Fracking in Massachusetts
Energy policy • Fracking policy • Public education • School choice • Public pensions • State budget • Ballot measures • Ballot access
|Fracking in Massachusetts|
|Fossil fuels present||None|
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Although no fracking occurs in Massachusetts, in late 2013 a bill was introduced in the state house that would have imposed a 10-year moratorium on fracking in the state. In addition, the bill would have forbidden the storage, treatment or disposal of fracking wastewater in the state. The bill was reported favorably by the Committee on Environment, Natural Resources and Agriculture, but died in the Ways and Means Committee.
- See also: Fracking
Hydraulic fracturing, or "fracking," is the process of injecting fluid -- mostly water and sand, but with additional chemicals -- into the ground at a high pressure to fracture shale rocks to release the oil and natural gas inside.
Recent technological advances in oil and gas drilling -- horizontal drilling and hydraulic fracturing -- have created a wealth of opportunities and challenges for states that have fossil fuel reserves that can be accessed through the combination of these two technologies and the industries that support them. The increased use of fracking has been an economic boon for states, not only those with fracking but also those with supporting industries, such as frac sand mining or associated machinery manufacturing.
Those opposed to fracking argue that the potential environmental and human health impacts could be large. Although wells have been fracked for over 65 years in the U.S., concerns have been raised over the ability for federal, state and local regulatory agencies to keep up with the growth and adequately protect the environment and human health. As with any type of energy extraction, either traditional or renewable, there are tradeoffs.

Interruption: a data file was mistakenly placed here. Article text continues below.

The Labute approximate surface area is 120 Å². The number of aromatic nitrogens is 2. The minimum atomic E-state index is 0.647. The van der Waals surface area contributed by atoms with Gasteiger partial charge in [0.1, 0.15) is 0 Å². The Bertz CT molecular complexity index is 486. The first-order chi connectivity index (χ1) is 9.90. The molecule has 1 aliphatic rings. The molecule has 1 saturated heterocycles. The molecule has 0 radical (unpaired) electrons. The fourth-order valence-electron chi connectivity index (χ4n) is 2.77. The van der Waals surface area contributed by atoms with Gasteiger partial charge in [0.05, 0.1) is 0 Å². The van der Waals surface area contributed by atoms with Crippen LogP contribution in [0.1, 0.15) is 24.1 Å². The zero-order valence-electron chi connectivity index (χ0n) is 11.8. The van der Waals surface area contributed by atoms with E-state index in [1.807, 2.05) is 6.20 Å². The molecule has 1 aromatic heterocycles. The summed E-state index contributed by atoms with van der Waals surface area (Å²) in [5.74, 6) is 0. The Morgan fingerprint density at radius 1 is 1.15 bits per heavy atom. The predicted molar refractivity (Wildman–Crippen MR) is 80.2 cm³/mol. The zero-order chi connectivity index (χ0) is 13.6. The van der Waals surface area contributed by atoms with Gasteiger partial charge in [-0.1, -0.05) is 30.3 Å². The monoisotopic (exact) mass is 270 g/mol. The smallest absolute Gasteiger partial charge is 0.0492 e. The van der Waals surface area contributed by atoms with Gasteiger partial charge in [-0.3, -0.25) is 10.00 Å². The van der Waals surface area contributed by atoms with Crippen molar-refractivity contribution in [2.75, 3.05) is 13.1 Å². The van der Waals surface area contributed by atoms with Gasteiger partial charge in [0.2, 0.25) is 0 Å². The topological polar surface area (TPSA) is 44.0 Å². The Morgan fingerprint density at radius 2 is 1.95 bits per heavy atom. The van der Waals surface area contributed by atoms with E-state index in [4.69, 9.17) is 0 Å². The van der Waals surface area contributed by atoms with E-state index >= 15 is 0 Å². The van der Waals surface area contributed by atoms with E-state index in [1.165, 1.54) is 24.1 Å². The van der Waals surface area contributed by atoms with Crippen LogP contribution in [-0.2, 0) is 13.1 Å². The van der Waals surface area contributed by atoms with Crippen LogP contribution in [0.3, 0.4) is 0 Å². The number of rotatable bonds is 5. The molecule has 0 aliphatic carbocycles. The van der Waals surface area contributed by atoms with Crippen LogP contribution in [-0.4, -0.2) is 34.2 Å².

Natural gas use in Massachusetts
- For more information on energy consumption in Idaho see, "Energy policy in Massachusetts"
In 2011, roughly one-third of Massachusetts' energy use was for transportation, and one-third was used by the residential sector for heating, cooling, lighting and other functions. Most of the energy used in the state is in the form of natural gas, which is due to the fact that nearly half of Massachusetts' residents use natural gas to heat their homes.
|Consumption of energy for heating homes in Massachusetts|
|Source||Massachusetts 2011||U.S. average 2011|
|Liquid Petroleum Gases (LPG)||2.6%||5%|
In 2011, the electricity consumed in Massachusetts was produced mainly from natural gas. Two-thirds of the total generation of electricity in the state comes from natural gas.
|Where electricity comes from in Massachusetts|
|Type||Amount generated (MWh)||% of state**||% of U.S.**|
|Total net electricity generation||2,663,000||100%||0.06%|
|**Note: Because the U.S. Energy Information Administration (EIA) does not include all of a state's energy production in these figures, the EIA totals do not equal 100 percent. Instead, we have generated our own percentages.|
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- Energy policy in Massachusetts
- Fracking in the United States
- Energy use in the United States
- Energy policy in the United States
- U.S. Energy Information Administration, "Massachusetts Profile"
- Frac Focus, "National Hydraulic Fracturing Chemical Registry"
State of Massachusetts
|State executive officers||
Governor | Lieutenant Governor | Attorney General | Secretary of State | Treasurer | State Auditor | Commissioner of Education | Commissioner of Insurance | Commissioner of Agriculture | Secretary of Energy and Environmental Affairs | Secretary of Labor and Workforce Development | Chair of Public Utilities |